Butter Honey Pig Bread, Francesca Ekwuyasi (Arsenal Pulp) This novel is so sure-footed and fully formed, it’s hard to believe it’s a debut. It caught me from its earliest pages – the scene of a mother and her adult daughters attempting to cook together despite tension between them. The mother is Kambirinachi, who believes herself to be an ogbanje, a spirit born to bring her family grief. The daughters, Kehinde and Taiye, are twins who were once close, but now separately take this story from Lagos to London, Montpellier, Montreal, Halifax and then back to Lagos, where the three women must address what drove them apart.
ZOM-FAM, Kama La Mackerel (Metonymy) I’ve seen Kama La Mackerel perform, so while reading their debut collection the incantatory power of their poetry did not come as entirely a surprise. It’s one thing to hear a poem or two, though – another, to read a lyric collection that takes the reader on an arc from the poet’s birth to adulthood and a moment of emancipatory clarity. In Mauritian Creole, the title means “man-woman,” and this is a transgender story set among the legacies of Mauritius’s history as a plantation colony. For the poet (who now lives in Montreal), zom-fam is not only a description, it is an exclamation, a word that carries ancestral stories but also shows a way forward.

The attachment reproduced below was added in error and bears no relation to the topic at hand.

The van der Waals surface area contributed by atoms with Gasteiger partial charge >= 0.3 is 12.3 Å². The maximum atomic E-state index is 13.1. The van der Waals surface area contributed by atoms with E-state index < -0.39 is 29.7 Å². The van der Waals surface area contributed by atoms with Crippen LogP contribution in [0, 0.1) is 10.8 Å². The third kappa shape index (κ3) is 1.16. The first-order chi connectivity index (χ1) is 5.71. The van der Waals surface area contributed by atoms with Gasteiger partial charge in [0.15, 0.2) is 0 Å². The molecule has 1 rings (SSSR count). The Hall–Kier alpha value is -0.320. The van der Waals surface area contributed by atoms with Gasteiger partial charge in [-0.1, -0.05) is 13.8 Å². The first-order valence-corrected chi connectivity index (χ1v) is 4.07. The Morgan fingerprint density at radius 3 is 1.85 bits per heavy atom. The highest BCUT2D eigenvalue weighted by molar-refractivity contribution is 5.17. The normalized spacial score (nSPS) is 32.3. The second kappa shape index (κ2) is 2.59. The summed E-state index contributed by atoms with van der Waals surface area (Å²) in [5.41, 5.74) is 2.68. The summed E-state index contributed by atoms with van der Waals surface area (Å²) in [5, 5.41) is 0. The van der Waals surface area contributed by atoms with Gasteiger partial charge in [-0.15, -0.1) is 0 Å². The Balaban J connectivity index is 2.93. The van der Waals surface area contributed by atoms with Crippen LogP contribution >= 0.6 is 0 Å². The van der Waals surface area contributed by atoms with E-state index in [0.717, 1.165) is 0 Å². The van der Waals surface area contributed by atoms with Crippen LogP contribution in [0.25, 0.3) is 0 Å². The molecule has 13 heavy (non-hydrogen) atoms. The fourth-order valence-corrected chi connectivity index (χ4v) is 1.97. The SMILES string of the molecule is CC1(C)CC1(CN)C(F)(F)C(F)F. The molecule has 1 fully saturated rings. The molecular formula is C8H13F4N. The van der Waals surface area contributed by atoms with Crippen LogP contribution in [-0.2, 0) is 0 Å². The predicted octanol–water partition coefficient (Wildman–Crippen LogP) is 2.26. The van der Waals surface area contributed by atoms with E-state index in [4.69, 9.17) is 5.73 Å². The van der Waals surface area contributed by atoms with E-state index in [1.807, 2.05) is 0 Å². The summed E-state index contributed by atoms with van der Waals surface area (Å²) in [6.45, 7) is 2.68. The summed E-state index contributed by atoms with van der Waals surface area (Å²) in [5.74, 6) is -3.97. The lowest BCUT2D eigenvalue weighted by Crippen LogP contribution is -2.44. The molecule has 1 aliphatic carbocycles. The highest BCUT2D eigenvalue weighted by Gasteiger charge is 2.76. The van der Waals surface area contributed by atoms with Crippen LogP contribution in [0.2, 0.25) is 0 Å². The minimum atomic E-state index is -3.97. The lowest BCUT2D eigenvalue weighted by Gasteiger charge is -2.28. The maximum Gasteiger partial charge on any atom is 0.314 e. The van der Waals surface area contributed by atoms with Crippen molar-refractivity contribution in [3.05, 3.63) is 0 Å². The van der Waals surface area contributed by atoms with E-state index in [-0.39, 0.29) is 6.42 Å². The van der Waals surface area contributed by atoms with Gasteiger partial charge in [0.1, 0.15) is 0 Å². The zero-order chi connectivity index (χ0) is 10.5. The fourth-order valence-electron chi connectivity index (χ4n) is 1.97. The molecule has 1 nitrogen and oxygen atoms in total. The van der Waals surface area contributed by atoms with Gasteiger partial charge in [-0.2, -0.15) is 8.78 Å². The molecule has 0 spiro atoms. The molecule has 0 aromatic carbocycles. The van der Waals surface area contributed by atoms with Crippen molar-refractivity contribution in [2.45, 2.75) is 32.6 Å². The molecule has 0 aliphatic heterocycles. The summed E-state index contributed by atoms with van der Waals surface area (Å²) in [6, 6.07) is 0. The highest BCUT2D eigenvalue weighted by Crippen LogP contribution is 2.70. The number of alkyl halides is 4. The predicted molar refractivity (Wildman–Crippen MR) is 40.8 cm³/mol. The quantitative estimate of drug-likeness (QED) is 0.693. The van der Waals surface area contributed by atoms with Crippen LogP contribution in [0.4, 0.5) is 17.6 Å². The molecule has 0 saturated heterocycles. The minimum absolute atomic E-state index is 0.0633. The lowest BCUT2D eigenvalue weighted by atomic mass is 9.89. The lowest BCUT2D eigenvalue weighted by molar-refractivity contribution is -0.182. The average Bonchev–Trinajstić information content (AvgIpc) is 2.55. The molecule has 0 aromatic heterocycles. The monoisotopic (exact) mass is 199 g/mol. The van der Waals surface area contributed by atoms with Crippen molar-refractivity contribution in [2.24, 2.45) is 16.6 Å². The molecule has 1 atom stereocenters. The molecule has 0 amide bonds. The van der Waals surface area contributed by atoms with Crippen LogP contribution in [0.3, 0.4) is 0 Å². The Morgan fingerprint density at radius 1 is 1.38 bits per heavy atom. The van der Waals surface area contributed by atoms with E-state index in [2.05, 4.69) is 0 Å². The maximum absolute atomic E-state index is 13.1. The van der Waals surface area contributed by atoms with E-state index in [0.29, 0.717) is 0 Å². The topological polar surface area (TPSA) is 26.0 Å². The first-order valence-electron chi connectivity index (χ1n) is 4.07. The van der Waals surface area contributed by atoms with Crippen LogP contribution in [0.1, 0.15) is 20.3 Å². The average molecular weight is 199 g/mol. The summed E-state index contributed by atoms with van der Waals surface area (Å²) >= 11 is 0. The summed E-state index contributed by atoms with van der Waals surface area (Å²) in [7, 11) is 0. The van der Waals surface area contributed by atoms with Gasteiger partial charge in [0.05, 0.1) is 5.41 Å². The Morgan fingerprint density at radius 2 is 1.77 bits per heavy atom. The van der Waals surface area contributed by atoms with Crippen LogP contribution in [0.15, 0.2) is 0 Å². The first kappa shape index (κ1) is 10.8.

You Are Eating an Orange. You are Naked, Sheung-King (Book*hug, 182 pages). Two passages stand out. The first is after the narrator has told his girlfriend a folk tale, and she says, “The story tells us that the presence of ‘desire’ will always be there, but it doesn’t tell us to do anything about it.” We later hear that many of these East Asian folk tales are political allegories that say indirectly what cannot be said explicitly. The second is from a footnote about Wong Kar-wai’s film In the Mood for Love: “Summarizing Wong’s films is kind of pointless. They are explorations of feelings and ideas, less focused on plot.” These passages describe how this subtle novel of ideas is also full of feeling, the narrator’s desire for his girlfriend who has an enigmatic habit of disappearing.
Like A Bird, Fariha Róisín (Unnamed Press, 300 pages)
After finishing Australian-Canadian author Fariha Róisín’s debut novel, I thought about how its beginning reads like a different novel entirely, before the story takes a hard turn. At first, Like A Bird seems the typical story of a search for belonging among a multi-hyphenated American family, affluent as they are in Manhattan’s Upper West Side. Taylia Chatterjee is the daughter of a white Jewish mother and an Indian immigrant father, and she has never been happy. As it turns out, this is a long set-up for what comes next, when Taylia’s parents betray what lies beneath their liberal self-image, and Taylia is forced to search for happiness on her own.
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